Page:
The official blog of the Lung Institute.
It’s a straightforward question, so here’s a straight answer.
At the Lung Institute, where we utilize autologous stem cell therapy–stem cells collected from the patient’s own body–for the treatment of lung diseases such as COPD, pulmonary fibrosis and emphysema, one of the most frequently asked questions we receive is whether or not stem cell therapy is approved by the FDA. Understandably, current and potential patients wish to gain a deeper understanding as to how and why the Lung Institute exists—particularly in a field of medicine that may feel new and rapidly advancing.
With your health in mind, the Lung Institute is here to break down the role of the FDA, its approval process and exactly where stem cell therapy falls on the spectrum of FDA regulation and guidelines.
In short, the use of same-day autologous stem cell therapy is approved for exemption status by the FDA. So, what does exemption status mean exactly? In this case, exemption status simply means that when criteria and guidelines are met in the practice of stem cell therapy, the FDA has preemptively permitted its use and has determined that no further regulation or oversight is required. In this sense, the Lung Institute is firmly in accordance with the conditions set by the FDA for exemption status and conducts itself in full accordance with current guidelines.
What is the FDA?
In 1906, journalist Upton Sinclair drafted the novel The Jungle—a fictionalized expose of deplorable meatpacking conditions in industrial Chicago. At a time in which virtually all consumers were unaware of the safety and cleanliness of their sources of food, once the novel broke, public outrage over the conditions presented in the book led to immediate action in the form of two bills: the Meat Inspection Act and the Pure Food and Drug Act of 1906. These bills would eventually lead to the establishment of the Bureau of Chemistry, which in turn, would become what we know today as the Food and Drug Administration (FDA).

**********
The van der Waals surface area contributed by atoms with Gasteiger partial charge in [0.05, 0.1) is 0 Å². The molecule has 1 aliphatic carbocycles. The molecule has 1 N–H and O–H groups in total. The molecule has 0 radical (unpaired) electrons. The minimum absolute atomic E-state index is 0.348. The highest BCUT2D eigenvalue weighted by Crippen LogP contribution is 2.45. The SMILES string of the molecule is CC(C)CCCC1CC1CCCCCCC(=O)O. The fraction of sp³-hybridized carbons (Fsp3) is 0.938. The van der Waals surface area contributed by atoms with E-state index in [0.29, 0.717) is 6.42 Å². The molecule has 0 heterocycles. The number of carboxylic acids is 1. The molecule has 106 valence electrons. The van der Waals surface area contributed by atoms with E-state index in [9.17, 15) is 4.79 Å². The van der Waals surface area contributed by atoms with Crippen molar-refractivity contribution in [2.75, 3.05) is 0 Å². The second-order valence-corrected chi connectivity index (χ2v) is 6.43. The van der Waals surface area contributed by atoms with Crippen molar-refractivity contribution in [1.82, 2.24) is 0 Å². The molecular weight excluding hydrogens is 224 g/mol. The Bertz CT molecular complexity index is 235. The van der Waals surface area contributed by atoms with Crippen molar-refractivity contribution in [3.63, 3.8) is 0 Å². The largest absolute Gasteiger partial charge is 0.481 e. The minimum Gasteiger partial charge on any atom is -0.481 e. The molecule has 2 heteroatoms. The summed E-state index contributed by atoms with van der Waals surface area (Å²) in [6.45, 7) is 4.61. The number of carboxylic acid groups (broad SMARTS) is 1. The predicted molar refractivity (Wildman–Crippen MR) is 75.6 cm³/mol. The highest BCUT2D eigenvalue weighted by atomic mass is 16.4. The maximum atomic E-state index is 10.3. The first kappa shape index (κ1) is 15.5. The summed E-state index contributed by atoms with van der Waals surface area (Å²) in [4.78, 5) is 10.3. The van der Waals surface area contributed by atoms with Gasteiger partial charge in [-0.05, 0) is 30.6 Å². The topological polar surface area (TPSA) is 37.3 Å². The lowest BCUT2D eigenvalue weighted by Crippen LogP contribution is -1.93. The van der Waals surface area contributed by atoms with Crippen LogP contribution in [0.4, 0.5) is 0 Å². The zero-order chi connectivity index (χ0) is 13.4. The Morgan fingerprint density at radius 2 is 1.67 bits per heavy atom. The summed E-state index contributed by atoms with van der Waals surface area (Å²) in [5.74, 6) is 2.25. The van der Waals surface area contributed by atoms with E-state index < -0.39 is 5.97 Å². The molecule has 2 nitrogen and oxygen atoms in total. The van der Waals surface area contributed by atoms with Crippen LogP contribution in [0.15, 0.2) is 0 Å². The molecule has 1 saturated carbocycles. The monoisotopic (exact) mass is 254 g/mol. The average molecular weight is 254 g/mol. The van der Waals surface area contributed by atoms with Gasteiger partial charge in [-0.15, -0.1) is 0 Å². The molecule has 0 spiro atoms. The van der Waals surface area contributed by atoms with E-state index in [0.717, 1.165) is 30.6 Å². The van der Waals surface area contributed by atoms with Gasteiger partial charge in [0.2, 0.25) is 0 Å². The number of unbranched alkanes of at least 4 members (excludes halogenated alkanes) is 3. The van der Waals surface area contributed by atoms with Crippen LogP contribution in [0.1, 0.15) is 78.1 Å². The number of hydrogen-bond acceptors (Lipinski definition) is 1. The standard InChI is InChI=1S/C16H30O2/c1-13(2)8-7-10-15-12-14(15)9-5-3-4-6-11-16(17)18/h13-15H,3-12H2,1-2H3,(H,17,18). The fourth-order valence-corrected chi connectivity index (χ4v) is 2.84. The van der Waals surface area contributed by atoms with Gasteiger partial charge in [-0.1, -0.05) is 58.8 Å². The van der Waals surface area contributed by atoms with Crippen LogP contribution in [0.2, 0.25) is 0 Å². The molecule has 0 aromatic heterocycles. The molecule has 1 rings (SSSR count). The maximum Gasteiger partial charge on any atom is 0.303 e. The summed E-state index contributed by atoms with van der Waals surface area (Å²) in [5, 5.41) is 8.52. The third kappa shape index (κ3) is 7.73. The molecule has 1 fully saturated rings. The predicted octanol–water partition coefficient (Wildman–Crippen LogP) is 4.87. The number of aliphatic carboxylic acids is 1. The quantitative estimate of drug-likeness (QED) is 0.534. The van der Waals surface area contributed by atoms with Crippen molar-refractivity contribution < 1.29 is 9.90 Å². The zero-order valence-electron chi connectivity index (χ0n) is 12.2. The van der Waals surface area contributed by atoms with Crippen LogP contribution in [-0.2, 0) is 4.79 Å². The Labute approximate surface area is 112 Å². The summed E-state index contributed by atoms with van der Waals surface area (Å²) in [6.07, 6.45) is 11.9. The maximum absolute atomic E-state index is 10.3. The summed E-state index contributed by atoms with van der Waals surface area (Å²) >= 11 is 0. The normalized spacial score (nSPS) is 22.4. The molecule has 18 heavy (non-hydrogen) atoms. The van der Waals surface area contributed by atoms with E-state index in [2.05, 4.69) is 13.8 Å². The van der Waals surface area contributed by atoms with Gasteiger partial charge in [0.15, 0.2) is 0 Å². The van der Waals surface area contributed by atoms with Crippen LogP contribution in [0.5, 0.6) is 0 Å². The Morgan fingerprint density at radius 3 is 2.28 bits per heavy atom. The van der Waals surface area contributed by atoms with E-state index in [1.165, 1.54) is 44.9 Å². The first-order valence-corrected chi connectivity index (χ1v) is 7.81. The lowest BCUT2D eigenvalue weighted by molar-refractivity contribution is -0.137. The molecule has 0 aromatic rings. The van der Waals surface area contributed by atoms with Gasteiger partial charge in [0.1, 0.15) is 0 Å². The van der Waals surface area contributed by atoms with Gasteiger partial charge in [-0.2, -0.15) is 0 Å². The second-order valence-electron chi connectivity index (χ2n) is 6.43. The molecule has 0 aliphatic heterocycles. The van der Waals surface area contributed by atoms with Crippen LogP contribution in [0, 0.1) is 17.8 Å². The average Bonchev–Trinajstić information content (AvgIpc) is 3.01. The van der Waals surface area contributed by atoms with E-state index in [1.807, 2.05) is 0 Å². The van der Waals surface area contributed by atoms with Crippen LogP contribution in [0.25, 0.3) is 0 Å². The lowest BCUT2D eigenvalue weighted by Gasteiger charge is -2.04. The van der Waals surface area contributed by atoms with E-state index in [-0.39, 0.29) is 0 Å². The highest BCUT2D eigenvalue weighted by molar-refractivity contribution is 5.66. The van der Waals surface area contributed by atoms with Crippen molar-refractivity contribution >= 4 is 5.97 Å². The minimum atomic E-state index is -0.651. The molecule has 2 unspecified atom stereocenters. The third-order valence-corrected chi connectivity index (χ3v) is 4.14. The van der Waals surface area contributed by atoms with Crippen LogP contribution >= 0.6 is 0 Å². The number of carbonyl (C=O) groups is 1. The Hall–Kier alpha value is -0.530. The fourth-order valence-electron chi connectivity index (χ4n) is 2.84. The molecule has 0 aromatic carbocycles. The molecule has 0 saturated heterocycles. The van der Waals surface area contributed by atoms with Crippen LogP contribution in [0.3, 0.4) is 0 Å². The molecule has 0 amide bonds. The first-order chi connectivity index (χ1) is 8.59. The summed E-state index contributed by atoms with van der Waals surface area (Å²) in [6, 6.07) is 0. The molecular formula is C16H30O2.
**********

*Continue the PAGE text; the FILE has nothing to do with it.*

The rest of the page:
So, what exactly does the FDA do? In short, the FDA is responsible for protecting and promoting public health through the regulation and supervision of food, tobacco and medical products. They exist as an extension of their original purpose: to protect the health of the consumer by regulating the industries that are most important to public health.
Stem Cell Therapy Moving Forward
Under current FDA guidelines and regulations 1271.10 and 1271.15, the Lung Institute is in compliance with all necessary requirements for operation. Our procedures are same day, involve minimal manipulation and are, therefore, considered office-based medical procedures in much the same way that one might go to the dentist. Although stem cell therapy can seem new and unfamiliar, rest assured these procedures fall under the practice of medicine and do not require further FDA oversight.
At the Lung Institute, we believe stem cell therapy is quickly growing to become the dominant form of treatment for lung disease. However, time can be a factor in any decision. If you’re looking to take control of your health, don’t wait. If you or a loved one suffers from COPD or another lung disease, the Lung Institute may be able to help with a variety of stem cell treatment options. Contact us at (800) 729-3065 today to find out if you qualify for stem cell therapy.
Still wondering about Stem Cell Therapy and the FDA: Is it Approved? Share your thoughts and comments below.